Kosovo needs independence, mediator says
The U.N. mediator for Kosovo said Monday that independence was the “only viable option” for the ethnic Albanian province in Serbia, a recommendation that may set up a Security Council deadlock between Serbia’s ally Russia and the West.
U.N. envoy Martti Ahtisaari, who tried for a year to broker an agreement between ethnic Albanians and Serbs, reported to the council that talks had proved fruitless and that continued uncertainty about Kosovo’s status would be destabilizing for the province and the region. For eight years since its devastating civil war, the province has been governed by the United Nations, and neither full Serbian control nor autonomy within Serbia would be tenable, Ahtisaari’s report says.
Kosovo’s limbo status has left it unable to develop its economy, gain access to international finance or attract foreign investment, all of which has led to further political instability.
“Upon careful consideration of Kosovo’s recent history, the realities of Kosovo today, and taking into account the negotiations with the parties, I have come to the conclusion that the only viable option for Kosovo is independence, to be supervised for an initial period by the international community,” Ahtisaari wrote.
In the weeks before presenting the report, Ahtisaari had carefully avoided the word “independence,” saying he would leave it to the Security Council to decide the next steps. But in his report, the former president of Finland strongly urged the council to endorse his recommendation for independence.
In a proposal for Kosovo’s “status settlement,” included with the report, he outlined a transition period with a European Union representative and the support of NATO troops and European police to ensure stability while Kosovo’s leaders developed political and legal institutions. They would write their own constitution and hold democratic elections within nine months of completion of the terms of the settlement, the proposal says.
Provisions of the settlement address the fragile coexistence of ethnic Albanians, Serbs and other minorities in Kosovo, calling for a “multiethnic society” and guarantees for minority representation in the community and Kosovo Assembly. The official languages would be Albanian and Serbian; Turkish, Bosnian and Roma would also be recognized. The Kosovo Serb community would have a “high degree of control over its own affairs,” the proposal says.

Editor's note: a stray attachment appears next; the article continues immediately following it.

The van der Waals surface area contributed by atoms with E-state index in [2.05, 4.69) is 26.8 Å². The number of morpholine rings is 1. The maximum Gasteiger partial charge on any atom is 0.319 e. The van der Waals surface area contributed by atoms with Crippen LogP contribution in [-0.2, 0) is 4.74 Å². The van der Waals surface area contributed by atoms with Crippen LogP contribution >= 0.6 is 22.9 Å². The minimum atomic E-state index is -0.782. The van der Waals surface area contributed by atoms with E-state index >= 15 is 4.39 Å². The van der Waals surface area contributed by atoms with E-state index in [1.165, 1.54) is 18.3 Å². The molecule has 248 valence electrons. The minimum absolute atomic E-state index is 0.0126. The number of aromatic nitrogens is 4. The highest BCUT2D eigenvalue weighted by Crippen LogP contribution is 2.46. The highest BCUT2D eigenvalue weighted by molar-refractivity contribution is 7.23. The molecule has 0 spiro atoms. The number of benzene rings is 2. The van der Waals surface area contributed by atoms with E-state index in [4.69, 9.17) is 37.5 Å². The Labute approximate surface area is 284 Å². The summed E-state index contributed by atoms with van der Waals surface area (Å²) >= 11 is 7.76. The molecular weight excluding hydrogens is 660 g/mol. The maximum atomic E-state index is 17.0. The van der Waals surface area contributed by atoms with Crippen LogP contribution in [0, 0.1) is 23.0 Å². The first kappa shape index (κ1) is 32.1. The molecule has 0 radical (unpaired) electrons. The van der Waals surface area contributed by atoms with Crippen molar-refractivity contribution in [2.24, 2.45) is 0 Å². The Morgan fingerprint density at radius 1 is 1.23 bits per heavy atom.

Ahtisaari tried to allay Russian and Chinese concerns that granting Kosovo independence would encourage separatist movements in multiethnic countries.
“Kosovo is a unique case that demands a unique solution,” the report says. “It does not create a precedent for other unresolved conflicts.”
The Security Council is to begin discussing the report April 3, diplomats said. The debate could be a long one. Russian Foreign Minister Sergei V. Lavrov has criticized Ahtisaari for giving up on negotiations and called for him to be replaced by someone more optimistic about the prospect of compromise.
Serbia’s president, Boris Tadic, said independence for Kosovo in any form was “unacceptable.” Kosovo President Fatmir Sejdiu welcomed the proposal as “a historic day for Kosovo” and said independence would help build “peace, stability and prosperity” in the province, according to an Associated Press report from its capital, Pristina.
The U.S. strongly backs independence for Kosovo, said R. Nicholas Burns, undersecretary of State for political affairs.
“Finally, after eight years, the people of Kosovo are going to know where their future lies and what their status shall be, and the United States does support the proposal, he said in Brussels.